There are several different ways to do macro photography. Macro lenses are the obvious way, but there are also extension tubes, close-up filters, and reversing rings. Yet another way to do macro photography, and do it really close-up, is to use microscope objectives. In this article, we will discuss using microscope objectives with Nikon DSLRs for extreme macro photography.
In addition to cameras, Nikon also makes other types of imaging products as well, including many different kinds of microscopes. You can take a look at the different types of microscopes they sell at this part of their website: https://www.nikoninstruments.com/Products. Microscope objectives are the parts of the microscope that sit right above the object you wish to view. In quality microscopes, they are detachable, and you can buy them new or used. There are many different kinds, for many different purposes. They run in price from under $50 USD, to thousands. My small collection is pictured below.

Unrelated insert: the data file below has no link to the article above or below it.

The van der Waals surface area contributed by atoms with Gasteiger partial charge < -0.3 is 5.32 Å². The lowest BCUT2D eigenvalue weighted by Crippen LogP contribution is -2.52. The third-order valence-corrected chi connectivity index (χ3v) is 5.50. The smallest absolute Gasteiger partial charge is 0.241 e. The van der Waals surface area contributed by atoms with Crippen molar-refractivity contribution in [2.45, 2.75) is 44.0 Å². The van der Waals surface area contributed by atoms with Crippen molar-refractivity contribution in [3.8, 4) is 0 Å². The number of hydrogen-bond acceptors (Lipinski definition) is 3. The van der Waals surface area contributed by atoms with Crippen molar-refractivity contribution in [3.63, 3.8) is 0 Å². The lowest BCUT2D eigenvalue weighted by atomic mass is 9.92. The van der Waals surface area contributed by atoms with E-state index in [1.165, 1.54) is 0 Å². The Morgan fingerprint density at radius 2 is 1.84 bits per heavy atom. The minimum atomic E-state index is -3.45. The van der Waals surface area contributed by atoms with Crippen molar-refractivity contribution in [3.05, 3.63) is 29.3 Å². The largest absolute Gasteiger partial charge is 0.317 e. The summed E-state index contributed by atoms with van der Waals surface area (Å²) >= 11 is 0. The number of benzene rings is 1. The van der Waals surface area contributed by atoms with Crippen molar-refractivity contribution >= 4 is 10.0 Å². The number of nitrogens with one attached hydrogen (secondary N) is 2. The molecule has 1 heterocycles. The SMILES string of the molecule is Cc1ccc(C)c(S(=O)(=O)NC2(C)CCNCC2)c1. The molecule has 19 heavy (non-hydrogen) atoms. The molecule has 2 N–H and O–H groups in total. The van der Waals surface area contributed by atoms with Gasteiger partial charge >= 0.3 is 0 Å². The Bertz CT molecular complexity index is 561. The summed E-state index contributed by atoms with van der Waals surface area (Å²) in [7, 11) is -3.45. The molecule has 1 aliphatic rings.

Figure 1. Microscope objectives. The black ones on the left are infinity-corrected, denoted by the infinity mark on them. The chromed ones on the right are finite objectives. The 20x on the left and the 3x on the right are not by Nikon. The rest are Nikon. The lens cap is there to keep them from rolling around while the photo was being taken.
The chrome Nikon Objectives come from 1960s to 1970s era Nikon S type microscopes, pictured in figure 2.
Figure 2. The Nikon S microscope. Note the chromed objectives. You can read more about this microscope at https://www.microscopyu.com/museum/model-s-microscope. These microscopes were of extremely high quality, and many are still in use today, decades later. You can find objectives from them online for sale.
The black tinted Nikon microscope objective is designated as “BE Plan.” That coding means and that it is planar, or flat-field, focus and it comes from the model E100 microscope, shown below.
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